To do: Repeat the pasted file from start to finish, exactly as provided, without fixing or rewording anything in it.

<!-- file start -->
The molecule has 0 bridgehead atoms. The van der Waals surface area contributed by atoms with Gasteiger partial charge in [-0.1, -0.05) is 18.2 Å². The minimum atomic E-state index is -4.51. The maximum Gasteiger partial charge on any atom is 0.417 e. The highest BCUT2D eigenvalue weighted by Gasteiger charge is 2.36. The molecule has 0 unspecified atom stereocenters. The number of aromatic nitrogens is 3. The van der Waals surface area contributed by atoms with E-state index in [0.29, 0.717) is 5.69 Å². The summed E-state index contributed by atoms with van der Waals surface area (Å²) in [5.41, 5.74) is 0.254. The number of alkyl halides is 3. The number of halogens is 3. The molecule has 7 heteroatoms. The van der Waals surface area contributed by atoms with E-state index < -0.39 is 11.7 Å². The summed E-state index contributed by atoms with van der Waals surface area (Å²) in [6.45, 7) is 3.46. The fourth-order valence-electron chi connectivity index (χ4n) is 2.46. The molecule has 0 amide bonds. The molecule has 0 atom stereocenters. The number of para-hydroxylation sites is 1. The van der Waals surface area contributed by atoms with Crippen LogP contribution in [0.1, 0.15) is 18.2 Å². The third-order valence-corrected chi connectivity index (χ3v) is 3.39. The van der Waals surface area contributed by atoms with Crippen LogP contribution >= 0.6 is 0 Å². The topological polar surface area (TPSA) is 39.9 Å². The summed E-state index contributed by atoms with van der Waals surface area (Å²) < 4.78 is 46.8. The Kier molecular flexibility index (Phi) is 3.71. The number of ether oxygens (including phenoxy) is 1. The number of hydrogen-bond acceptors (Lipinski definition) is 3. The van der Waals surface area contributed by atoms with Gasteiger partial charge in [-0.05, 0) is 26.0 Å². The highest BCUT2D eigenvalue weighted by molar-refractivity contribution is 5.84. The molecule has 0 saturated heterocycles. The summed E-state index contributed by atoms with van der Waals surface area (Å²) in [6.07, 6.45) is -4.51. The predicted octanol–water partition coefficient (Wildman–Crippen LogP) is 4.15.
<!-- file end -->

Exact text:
The molecule has 0 bridgehead atoms. The van der Waals surface area contributed by atoms with Gasteiger partial charge in [-0.1, -0.05) is 18.2 Å². The minimum atomic E-state index is -4.51. The maximum Gasteiger partial charge on any atom is 0.417 e. The highest BCUT2D eigenvalue weighted by Gasteiger charge is 2.36. The molecule has 0 unspecified atom stereocenters. The number of aromatic nitrogens is 3. The van der Waals surface area contributed by atoms with E-state index in [0.29, 0.717) is 5.69 Å². The summed E-state index contributed by atoms with van der Waals surface area (Å²) in [5.41, 5.74) is 0.254. The number of alkyl halides is 3. The number of halogens is 3. The molecule has 7 heteroatoms. The van der Waals surface area contributed by atoms with E-state index < -0.39 is 11.7 Å². The summed E-state index contributed by atoms with van der Waals surface area (Å²) in [6.45, 7) is 3.46. The fourth-order valence-electron chi connectivity index (χ4n) is 2.46. The molecule has 0 amide bonds. The molecule has 0 atom stereocenters. The number of para-hydroxylation sites is 1. The van der Waals surface area contributed by atoms with Crippen LogP contribution in [0.1, 0.15) is 18.2 Å². The third-order valence-corrected chi connectivity index (χ3v) is 3.39. The van der Waals surface area contributed by atoms with Crippen LogP contribution >= 0.6 is 0 Å². The topological polar surface area (TPSA) is 39.9 Å². The summed E-state index contributed by atoms with van der Waals surface area (Å²) < 4.78 is 46.8. The Kier molecular flexibility index (Phi) is 3.71. The number of ether oxygens (including phenoxy) is 1. The number of hydrogen-bond acceptors (Lipinski definition) is 3. The van der Waals surface area contributed by atoms with Gasteiger partial charge in [-0.05, 0) is 26.0 Å². The highest BCUT2D eigenvalue weighted by molar-refractivity contribution is 5.84. The molecule has 0 saturated heterocycles. The summed E-state index contributed by atoms with van der Waals surface area (Å²) in [6.07, 6.45) is -4.51. The predicted octanol–water partition coefficient (Wildman–Crippen LogP) is 4.15.